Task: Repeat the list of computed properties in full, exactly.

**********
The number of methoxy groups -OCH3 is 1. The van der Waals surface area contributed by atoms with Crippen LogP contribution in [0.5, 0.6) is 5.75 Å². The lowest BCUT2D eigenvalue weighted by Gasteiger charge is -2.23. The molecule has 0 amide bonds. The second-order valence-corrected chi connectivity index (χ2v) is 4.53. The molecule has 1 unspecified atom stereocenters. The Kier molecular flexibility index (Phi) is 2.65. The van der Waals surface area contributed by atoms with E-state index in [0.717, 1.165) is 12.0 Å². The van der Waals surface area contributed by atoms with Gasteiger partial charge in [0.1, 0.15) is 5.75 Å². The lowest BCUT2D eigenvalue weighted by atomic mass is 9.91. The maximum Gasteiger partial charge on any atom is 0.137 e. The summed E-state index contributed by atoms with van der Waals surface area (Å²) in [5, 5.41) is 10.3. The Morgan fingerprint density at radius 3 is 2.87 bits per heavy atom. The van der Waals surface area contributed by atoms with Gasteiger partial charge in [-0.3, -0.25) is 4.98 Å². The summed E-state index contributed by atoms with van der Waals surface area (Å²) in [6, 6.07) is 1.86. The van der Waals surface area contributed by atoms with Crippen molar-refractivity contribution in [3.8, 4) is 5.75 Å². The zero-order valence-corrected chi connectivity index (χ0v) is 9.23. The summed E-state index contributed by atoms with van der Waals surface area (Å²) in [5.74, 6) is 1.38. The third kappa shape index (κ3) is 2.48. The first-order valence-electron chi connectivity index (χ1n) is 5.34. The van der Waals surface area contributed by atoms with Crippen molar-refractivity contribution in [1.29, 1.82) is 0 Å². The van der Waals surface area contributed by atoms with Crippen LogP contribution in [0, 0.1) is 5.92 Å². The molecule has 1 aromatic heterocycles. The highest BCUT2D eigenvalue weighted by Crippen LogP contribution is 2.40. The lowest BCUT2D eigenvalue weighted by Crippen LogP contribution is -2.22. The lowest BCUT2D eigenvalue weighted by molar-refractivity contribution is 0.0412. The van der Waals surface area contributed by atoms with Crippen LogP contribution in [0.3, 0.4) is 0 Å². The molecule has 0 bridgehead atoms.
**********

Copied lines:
The number of methoxy groups -OCH3 is 1. The van der Waals surface area contributed by atoms with Crippen LogP contribution in [0.5, 0.6) is 5.75 Å². The lowest BCUT2D eigenvalue weighted by Gasteiger charge is -2.23. The molecule has 0 amide bonds. The second-order valence-corrected chi connectivity index (χ2v) is 4.53. The molecule has 1 unspecified atom stereocenters. The Kier molecular flexibility index (Phi) is 2.65. The van der Waals surface area contributed by atoms with E-state index in [0.717, 1.165) is 12.0 Å². The van der Waals surface area contributed by atoms with Gasteiger partial charge in [0.1, 0.15) is 5.75 Å². The lowest BCUT2D eigenvalue weighted by atomic mass is 9.91. The maximum Gasteiger partial charge on any atom is 0.137 e. The summed E-state index contributed by atoms with van der Waals surface area (Å²) in [5, 5.41) is 10.3. The Morgan fingerprint density at radius 3 is 2.87 bits per heavy atom. The van der Waals surface area contributed by atoms with Gasteiger partial charge in [-0.3, -0.25) is 4.98 Å². The summed E-state index contributed by atoms with van der Waals surface area (Å²) in [6, 6.07) is 1.86. The van der Waals surface area contributed by atoms with Crippen molar-refractivity contribution in [3.8, 4) is 5.75 Å². The zero-order valence-corrected chi connectivity index (χ0v) is 9.23. The summed E-state index contributed by atoms with van der Waals surface area (Å²) in [5.74, 6) is 1.38. The third kappa shape index (κ3) is 2.48. The first-order valence-electron chi connectivity index (χ1n) is 5.34. The van der Waals surface area contributed by atoms with Crippen molar-refractivity contribution in [1.29, 1.82) is 0 Å². The van der Waals surface area contributed by atoms with Crippen LogP contribution in [0, 0.1) is 5.92 Å². The molecule has 1 aromatic heterocycles. The highest BCUT2D eigenvalue weighted by Crippen LogP contribution is 2.40. The lowest BCUT2D eigenvalue weighted by Crippen LogP contribution is -2.22. The lowest BCUT2D eigenvalue weighted by molar-refractivity contribution is 0.0412. The van der Waals surface area contributed by atoms with Crippen LogP contribution in [0.3, 0.4) is 0 Å². The molecule has 0 bridgehead atoms.